Work has begun on revival of Falkirk’s historic Rosebank distillery

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The long-awaited return of Rosebank Distillery took another step forward today as ground was officially broken and work commenced at the site.

The groundbreaking ceremony marked the start of the facility’s redevelopment under new owners Ian Macleod Distillers.

The extensive, multi-million pound restoration is expected to be completed by Summer 2021, when the iconic distillery will open its doors to the public and begin production once again.

Situated on the banks of the Forth and Clyde canal in Camelon Road, Falkirk, Rosebank has been dormant for a quarter of a century, having ceased production in 1993 when former owner UDV – now known as Diageo – mothballed the site and its maltings were converted into a restaurant.

It was feared the whisky, one of the most respected and sought-after Lowland Single Malt Scotch Whiskies in the world and often referred to as the King of the Lowlands, would be gone forever, until Ian Macleod Distillers acquired the Rosebank brand and last remaining stocks in October 2017.

In January 2019 they were granted permission to revive the distillery and have since been putting plans in place to bring it back to life.

Mike Younger, finance director of Ian Macleod Distillers said: “This ground-break is an iconic milestone. It marks the start of a new and exciting chapter for both Rosebank and Ian Macleod Distillers.

“Our vision was to bring this quintessential Lowland single malt back to life and ensure it could live on for generations to come. A dream that is now very much underway. More than ever, there is a real want for a Rosebank revival.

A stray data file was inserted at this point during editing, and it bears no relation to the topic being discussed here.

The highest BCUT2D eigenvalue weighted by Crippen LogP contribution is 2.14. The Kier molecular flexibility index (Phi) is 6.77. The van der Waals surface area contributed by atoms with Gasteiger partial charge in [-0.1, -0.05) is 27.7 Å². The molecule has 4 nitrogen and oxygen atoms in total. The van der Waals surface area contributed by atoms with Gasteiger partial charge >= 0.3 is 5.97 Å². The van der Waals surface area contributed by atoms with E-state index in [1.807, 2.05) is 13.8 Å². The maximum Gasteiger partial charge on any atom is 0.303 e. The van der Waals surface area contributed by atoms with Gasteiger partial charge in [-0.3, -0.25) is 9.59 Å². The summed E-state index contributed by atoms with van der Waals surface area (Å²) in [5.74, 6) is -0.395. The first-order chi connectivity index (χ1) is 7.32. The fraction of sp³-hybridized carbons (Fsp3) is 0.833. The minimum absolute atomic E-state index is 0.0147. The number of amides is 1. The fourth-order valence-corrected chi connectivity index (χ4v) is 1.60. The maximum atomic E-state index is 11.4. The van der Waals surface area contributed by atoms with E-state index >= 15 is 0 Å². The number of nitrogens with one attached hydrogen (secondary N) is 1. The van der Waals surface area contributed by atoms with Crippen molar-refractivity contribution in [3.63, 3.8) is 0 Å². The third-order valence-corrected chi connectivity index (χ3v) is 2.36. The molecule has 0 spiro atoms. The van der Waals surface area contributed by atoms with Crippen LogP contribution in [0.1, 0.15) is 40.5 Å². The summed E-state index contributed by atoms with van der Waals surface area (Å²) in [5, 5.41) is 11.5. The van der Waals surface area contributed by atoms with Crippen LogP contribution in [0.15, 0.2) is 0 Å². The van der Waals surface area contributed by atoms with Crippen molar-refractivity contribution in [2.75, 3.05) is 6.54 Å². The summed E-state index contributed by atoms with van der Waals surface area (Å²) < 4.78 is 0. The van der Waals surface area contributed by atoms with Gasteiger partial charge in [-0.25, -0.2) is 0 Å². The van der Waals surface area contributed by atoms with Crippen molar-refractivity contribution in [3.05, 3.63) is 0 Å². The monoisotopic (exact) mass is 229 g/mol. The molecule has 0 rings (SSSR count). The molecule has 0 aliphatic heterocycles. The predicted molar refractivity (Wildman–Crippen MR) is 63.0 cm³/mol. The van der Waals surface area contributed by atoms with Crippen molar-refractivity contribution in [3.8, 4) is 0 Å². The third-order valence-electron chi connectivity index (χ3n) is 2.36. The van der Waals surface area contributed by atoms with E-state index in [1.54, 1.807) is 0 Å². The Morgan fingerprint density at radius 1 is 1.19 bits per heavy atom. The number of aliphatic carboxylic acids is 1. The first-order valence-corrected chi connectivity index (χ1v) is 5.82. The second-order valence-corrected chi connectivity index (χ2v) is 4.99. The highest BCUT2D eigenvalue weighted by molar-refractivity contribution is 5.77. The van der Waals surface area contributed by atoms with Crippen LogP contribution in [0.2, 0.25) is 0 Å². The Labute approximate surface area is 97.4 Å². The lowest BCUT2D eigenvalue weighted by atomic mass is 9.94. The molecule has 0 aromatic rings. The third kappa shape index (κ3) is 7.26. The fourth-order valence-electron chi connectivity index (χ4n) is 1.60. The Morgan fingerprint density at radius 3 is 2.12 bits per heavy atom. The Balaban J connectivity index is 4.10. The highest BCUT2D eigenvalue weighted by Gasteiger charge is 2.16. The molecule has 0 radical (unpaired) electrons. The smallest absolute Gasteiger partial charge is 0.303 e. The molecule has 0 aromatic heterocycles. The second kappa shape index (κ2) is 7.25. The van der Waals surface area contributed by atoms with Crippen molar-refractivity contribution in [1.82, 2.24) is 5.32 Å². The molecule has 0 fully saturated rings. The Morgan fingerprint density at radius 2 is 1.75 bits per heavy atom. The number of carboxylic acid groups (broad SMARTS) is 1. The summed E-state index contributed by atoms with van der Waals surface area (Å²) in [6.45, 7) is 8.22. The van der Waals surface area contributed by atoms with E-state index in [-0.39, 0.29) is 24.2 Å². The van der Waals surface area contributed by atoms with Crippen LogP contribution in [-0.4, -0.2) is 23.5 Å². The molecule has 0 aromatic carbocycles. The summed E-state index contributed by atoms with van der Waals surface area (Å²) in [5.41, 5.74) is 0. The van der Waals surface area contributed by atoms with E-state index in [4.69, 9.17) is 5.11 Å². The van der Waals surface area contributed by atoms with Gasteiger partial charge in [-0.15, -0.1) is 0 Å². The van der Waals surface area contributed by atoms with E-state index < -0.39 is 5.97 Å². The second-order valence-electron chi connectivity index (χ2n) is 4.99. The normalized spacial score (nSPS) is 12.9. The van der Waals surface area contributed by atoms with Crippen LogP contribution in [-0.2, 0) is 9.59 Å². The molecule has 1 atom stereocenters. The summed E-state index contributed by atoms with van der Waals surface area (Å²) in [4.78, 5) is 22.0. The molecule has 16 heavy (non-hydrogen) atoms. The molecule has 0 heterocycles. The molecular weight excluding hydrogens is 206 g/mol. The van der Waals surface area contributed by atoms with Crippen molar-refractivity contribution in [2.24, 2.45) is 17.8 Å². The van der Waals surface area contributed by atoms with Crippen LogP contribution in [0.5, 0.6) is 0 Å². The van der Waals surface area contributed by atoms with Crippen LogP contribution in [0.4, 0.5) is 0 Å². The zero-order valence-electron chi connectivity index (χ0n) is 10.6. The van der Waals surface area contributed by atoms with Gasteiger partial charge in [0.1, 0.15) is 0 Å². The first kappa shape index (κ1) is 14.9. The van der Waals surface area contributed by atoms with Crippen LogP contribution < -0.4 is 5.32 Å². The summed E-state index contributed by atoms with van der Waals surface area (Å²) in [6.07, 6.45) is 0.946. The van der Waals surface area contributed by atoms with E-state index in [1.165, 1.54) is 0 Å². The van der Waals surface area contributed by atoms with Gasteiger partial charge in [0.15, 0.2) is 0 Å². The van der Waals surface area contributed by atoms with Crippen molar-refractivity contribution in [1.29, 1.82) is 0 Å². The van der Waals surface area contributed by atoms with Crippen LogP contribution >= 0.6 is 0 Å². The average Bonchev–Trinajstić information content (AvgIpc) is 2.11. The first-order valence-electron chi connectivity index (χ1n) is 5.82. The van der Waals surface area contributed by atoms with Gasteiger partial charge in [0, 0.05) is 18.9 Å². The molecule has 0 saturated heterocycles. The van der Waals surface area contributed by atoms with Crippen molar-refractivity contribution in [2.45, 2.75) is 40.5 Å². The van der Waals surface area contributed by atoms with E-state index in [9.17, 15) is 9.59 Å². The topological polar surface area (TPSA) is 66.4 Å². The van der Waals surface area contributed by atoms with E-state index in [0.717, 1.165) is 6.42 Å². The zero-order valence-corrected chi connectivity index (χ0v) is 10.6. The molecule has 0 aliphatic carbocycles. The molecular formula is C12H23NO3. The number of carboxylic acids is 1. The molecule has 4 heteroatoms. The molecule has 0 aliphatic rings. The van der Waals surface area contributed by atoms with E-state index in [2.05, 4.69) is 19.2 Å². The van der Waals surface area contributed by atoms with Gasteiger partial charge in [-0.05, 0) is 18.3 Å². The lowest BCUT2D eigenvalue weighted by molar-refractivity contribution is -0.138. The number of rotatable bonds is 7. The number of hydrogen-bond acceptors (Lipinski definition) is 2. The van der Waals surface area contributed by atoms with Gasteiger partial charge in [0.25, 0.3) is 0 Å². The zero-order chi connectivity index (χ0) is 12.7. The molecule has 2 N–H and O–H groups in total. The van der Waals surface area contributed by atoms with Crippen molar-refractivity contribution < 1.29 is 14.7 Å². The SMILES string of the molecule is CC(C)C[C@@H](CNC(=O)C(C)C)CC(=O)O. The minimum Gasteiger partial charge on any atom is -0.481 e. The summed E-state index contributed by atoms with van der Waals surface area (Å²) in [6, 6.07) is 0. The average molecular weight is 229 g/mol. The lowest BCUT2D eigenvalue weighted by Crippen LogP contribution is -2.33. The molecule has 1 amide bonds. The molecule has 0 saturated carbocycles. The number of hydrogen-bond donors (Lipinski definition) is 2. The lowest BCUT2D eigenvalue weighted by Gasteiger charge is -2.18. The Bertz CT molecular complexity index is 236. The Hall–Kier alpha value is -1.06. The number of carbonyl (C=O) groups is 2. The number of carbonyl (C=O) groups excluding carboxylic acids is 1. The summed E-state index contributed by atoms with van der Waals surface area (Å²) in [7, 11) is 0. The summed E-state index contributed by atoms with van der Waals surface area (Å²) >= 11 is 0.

“It has now become somewhat of a collectors’ item, with bottles of 12 Year Old selling at auction for £350 plus, so there will be a lot of people excited to hear that work is officially under way.

“We have quite the road ahead and look forward to sharing our journey.”

Expansive plans for the 1000-square metre, energy-efficient distillery includes a state-of-the-art visitor centre, tasting room, shop and warehouse among the canal-side buildings. The other side of the distillery will look strikingly different, with a modern, glass-fronted stillroom.

The iconic 108ft chimney stack, which has become an instantly recognisable landmark in Falkirk, will remain right in the middle, connecting Rosebank’s past with its future.

Ian Macleod Distillers will also replace all distillery equipment, including three stills for triple distillation, plus worm tub condensers – allowing them to employ the same unique distillation techniques for which Rosebank is famed.

Once open, Rosebank distillery is expected to generate 25 full time jobs and attract around 50,000 visitors a year to Falkirk. It will offer a wide range of distillery tours, with some featuring the very last drams of Rosebank distilled prior to the 1993 closure.